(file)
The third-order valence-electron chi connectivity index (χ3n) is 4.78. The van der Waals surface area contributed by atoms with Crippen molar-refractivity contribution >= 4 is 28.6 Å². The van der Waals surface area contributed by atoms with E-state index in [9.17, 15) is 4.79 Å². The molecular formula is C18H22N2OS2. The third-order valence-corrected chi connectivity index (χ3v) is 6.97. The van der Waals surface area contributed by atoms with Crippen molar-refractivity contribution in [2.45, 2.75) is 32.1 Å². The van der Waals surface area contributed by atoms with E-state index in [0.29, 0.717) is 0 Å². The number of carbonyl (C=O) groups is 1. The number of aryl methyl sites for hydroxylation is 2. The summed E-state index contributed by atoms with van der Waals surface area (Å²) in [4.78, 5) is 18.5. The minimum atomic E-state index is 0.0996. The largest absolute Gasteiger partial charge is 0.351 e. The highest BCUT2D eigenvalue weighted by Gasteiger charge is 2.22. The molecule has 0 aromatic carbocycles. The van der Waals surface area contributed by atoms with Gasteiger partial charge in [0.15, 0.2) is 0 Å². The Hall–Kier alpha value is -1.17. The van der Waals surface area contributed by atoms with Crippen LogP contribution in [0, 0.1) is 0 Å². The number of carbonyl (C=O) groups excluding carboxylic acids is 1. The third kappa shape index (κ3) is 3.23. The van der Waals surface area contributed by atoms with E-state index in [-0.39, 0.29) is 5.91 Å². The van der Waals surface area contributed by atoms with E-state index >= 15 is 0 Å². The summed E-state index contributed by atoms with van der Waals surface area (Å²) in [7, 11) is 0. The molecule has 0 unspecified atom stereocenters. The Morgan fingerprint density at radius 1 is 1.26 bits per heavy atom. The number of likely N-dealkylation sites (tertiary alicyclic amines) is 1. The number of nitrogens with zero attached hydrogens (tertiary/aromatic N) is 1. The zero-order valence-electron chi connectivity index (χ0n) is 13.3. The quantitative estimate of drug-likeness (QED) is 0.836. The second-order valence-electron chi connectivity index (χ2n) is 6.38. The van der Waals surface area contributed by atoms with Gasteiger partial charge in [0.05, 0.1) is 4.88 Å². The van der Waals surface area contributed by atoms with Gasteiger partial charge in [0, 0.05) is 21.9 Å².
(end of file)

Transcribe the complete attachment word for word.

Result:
The third-order valence-electron chi connectivity index (χ3n) is 4.78. The van der Waals surface area contributed by atoms with Crippen molar-refractivity contribution >= 4 is 28.6 Å². The van der Waals surface area contributed by atoms with E-state index in [9.17, 15) is 4.79 Å². The molecular formula is C18H22N2OS2. The third-order valence-corrected chi connectivity index (χ3v) is 6.97. The van der Waals surface area contributed by atoms with Crippen molar-refractivity contribution in [2.45, 2.75) is 32.1 Å². The van der Waals surface area contributed by atoms with E-state index in [0.29, 0.717) is 0 Å². The number of carbonyl (C=O) groups is 1. The number of aryl methyl sites for hydroxylation is 2. The summed E-state index contributed by atoms with van der Waals surface area (Å²) in [4.78, 5) is 18.5. The minimum atomic E-state index is 0.0996. The largest absolute Gasteiger partial charge is 0.351 e. The highest BCUT2D eigenvalue weighted by Gasteiger charge is 2.22. The molecule has 0 aromatic carbocycles. The van der Waals surface area contributed by atoms with Gasteiger partial charge in [0.15, 0.2) is 0 Å². The Hall–Kier alpha value is -1.17. The van der Waals surface area contributed by atoms with Crippen LogP contribution in [0, 0.1) is 0 Å². The number of carbonyl (C=O) groups excluding carboxylic acids is 1. The third kappa shape index (κ3) is 3.23. The van der Waals surface area contributed by atoms with E-state index in [-0.39, 0.29) is 5.91 Å². The van der Waals surface area contributed by atoms with E-state index >= 15 is 0 Å². The summed E-state index contributed by atoms with van der Waals surface area (Å²) in [7, 11) is 0. The molecule has 0 unspecified atom stereocenters. The Morgan fingerprint density at radius 1 is 1.26 bits per heavy atom. The number of likely N-dealkylation sites (tertiary alicyclic amines) is 1. The number of nitrogens with zero attached hydrogens (tertiary/aromatic N) is 1. The zero-order valence-electron chi connectivity index (χ0n) is 13.3. The quantitative estimate of drug-likeness (QED) is 0.836. The second-order valence-electron chi connectivity index (χ2n) is 6.38. The van der Waals surface area contributed by atoms with Gasteiger partial charge in [0.05, 0.1) is 4.88 Å². The van der Waals surface area contributed by atoms with Gasteiger partial charge in [0, 0.05) is 21.9 Å².